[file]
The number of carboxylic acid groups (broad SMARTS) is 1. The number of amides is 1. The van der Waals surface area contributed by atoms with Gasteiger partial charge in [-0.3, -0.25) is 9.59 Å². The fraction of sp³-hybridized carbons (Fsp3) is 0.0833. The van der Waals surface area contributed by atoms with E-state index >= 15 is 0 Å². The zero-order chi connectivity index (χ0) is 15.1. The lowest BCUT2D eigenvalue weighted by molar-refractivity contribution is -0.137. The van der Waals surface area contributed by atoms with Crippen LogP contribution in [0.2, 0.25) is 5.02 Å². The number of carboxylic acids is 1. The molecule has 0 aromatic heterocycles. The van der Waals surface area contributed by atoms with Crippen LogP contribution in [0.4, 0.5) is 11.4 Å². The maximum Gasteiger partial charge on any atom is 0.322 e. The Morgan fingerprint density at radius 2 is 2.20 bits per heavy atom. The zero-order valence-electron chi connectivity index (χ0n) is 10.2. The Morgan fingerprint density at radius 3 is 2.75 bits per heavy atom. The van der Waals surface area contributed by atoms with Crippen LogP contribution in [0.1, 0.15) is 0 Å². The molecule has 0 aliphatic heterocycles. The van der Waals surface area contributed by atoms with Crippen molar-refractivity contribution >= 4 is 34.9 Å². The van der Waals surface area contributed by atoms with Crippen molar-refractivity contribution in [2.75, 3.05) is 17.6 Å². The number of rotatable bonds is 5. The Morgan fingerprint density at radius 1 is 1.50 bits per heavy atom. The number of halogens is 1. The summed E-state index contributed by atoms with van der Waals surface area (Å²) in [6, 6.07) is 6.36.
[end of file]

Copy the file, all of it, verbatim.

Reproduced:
The number of carboxylic acid groups (broad SMARTS) is 1. The number of amides is 1. The van der Waals surface area contributed by atoms with Gasteiger partial charge in [-0.3, -0.25) is 9.59 Å². The fraction of sp³-hybridized carbons (Fsp3) is 0.0833. The van der Waals surface area contributed by atoms with E-state index >= 15 is 0 Å². The zero-order chi connectivity index (χ0) is 15.1. The lowest BCUT2D eigenvalue weighted by molar-refractivity contribution is -0.137. The van der Waals surface area contributed by atoms with Crippen LogP contribution in [0.2, 0.25) is 5.02 Å². The number of carboxylic acids is 1. The molecule has 0 aromatic heterocycles. The van der Waals surface area contributed by atoms with Crippen LogP contribution in [0.4, 0.5) is 11.4 Å². The maximum Gasteiger partial charge on any atom is 0.322 e. The Morgan fingerprint density at radius 2 is 2.20 bits per heavy atom. The zero-order valence-electron chi connectivity index (χ0n) is 10.2. The Morgan fingerprint density at radius 3 is 2.75 bits per heavy atom. The van der Waals surface area contributed by atoms with Crippen LogP contribution in [0.1, 0.15) is 0 Å². The molecule has 0 aliphatic heterocycles. The van der Waals surface area contributed by atoms with Crippen molar-refractivity contribution >= 4 is 34.9 Å². The van der Waals surface area contributed by atoms with Crippen molar-refractivity contribution in [2.75, 3.05) is 17.6 Å². The number of rotatable bonds is 5. The Morgan fingerprint density at radius 1 is 1.50 bits per heavy atom. The number of halogens is 1. The summed E-state index contributed by atoms with van der Waals surface area (Å²) in [6, 6.07) is 6.36.